Off The Beaten Path

Eastern Neck National Wildlife Refuge


About Eastern Neck National Wildlife Refuge

Eastern Neck National Wildlife Refuge (NWR) is a 2,285-acre island refuge at the confluence of the Chester River and the Chesapeake Bay in Kent County on Maryland's Eastern Shore. The refuge has a number of different types of Chesapeake Bay habitats, including 1000 acres of tidal marsh, 600 acres of upland forest, and 600 acres of croplands managed for wildlife and as a demonstration of Bay-friendly agricultural techniques. The refuge was established on December 27, 1962 to be a sanctuary for migratory birds. Eastern Neck NWR serves as an important migration stopover and wintering area for thousands of waterfowl representing over two dozen species. In addition, the refuge is a major Chesapeake Bay staging and wintering area of the majestic tundra swan. Along with its valuable natural resources, Eastern Neck NWR has rich cultural and historical significance, with human occupation dating back thousands of years.

To Do at the Refuge

Nearly six miles of roads and trails are open to visitors most of the year. Four wildlife trails and a handicap-accessible boardwalk and observation tower are available for those who wish to observe the varied habitats of the refuge. Bicycling is popular on the roads of the refuge because of the scenery and the small amount of traffic. However, bicycles are not permitted on the trails, and are only allowed on the paved and gravel roads. The visitor center and refuge office are handicapped accessible, as are the paved and gravel roads. The refuge has 7 trails. Two of the seven trails are accessible by wheel chair; Marsh Overlook and Bayview trails.

Kent County operates the Ingleside Recreation Area and Bogles Wharf landing within the refuge. The Ingleside Recreation Area, on the northwest side of the refuge, has facilities for crabbing and car-top boat launching from April 1 to September 30. Picnic tables are available for use during these months. Bogle's Wharf landing is located on the east side of the refuge and offers trailered boat launching facilities (county permit required - not available at the refuge office). It is also possible to launch canoes or kayaks from this location. Additionally, fishing opportunities are available at the refuge entrance from the bridge that spans the Eastern Neck Narrows.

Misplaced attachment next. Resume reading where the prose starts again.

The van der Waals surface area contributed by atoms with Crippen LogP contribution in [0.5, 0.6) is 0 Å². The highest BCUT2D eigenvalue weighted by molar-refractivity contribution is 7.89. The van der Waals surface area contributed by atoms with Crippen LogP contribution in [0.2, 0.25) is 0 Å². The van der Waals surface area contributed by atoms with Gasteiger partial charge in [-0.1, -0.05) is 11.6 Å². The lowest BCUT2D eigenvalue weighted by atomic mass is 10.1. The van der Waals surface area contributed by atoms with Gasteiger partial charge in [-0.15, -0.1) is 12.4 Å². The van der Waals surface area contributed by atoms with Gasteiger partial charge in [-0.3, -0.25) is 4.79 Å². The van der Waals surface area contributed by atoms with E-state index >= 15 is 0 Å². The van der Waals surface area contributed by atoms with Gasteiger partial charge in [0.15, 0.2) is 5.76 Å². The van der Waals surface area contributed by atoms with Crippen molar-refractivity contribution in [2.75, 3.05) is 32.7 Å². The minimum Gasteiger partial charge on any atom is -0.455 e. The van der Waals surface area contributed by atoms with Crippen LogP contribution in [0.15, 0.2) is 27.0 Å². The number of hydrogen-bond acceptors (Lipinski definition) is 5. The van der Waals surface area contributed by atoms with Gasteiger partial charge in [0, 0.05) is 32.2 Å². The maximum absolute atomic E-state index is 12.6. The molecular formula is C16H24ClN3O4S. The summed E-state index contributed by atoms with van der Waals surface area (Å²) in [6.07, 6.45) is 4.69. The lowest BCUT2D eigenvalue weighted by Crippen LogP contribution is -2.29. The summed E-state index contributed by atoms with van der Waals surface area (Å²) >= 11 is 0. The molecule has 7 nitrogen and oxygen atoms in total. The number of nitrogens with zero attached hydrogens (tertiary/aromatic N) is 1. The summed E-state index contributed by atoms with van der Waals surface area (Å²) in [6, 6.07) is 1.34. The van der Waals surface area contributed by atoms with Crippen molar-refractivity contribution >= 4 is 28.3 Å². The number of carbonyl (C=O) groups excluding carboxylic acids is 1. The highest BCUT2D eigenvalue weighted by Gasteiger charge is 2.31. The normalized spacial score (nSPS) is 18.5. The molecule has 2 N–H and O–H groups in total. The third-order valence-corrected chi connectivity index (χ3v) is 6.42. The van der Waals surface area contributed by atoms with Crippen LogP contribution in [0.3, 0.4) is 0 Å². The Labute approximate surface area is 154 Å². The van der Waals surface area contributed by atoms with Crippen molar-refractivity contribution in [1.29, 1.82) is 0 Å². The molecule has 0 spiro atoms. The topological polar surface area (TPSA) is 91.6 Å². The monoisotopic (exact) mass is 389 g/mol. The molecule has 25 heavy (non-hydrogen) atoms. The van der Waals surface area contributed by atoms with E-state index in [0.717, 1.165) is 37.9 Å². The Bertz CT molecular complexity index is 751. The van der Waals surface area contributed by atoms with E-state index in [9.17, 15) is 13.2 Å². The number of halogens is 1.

There are limited deer-hunting opportunities each fall. On ten days in September and October, the refuge permits deer hunting by hunters that obtained a permit thought a lottery drawing system. The harvest of deer on the island controls the deer population to the benefit of the habitat, other wildlife, and the deer. The refuge is closed to the public on these days.

Eastern Neck NWR features a new visitor center housed in a historic hunting lodge, a refuge office and bookstore, marked trails and boardwalks, paved or gravel roads for car or bicycle touring, and a county-operated small boat landing.


The trails and refuge are open every day from 7:30 am (sometimes earlier) to one half hour after sunset. Visitors must be out of the refuge by this time. The gate will be locked at one half hour after sunset.

The bookstore and visitor center are open daily 11 a.m. to 3 p.m. January through March and 10 a.m. to 4 p.m. April through December.

There is no entrance fee at Eastern Neck National Wildlife Refuge.


About the Watertrail

A 10-mile long, water trail starts at Bogle’s Wharf and circles the entire Eastern Neck National Wildlife Refuge and connects scenic, historic and wetland restoration sites located around the island. The trail consists of seven points of interest which contain interpretive wayside signs easily accessed and viewed by paddlers. All of the stopping points along with navigational markers and other useful information are displayed in a waterproof, tear proof, floating map and guide which is available at the Friends of Eastern Neck Bookstore located at the Visitor Center.

Kelsey Everett

Kelsey is the Digital Resouces Associate working with both the Chesapeake Conservancy and the National Park Service Chesapeake Bay Office. Previously, Kelsey held a Chesapeake Conservation Corps internship with the National Park Service. She is a graduate of University of Maryland, Baltimore County and holds a Bachelors of Science in Environmental Science and Geography.

September 1, 2017

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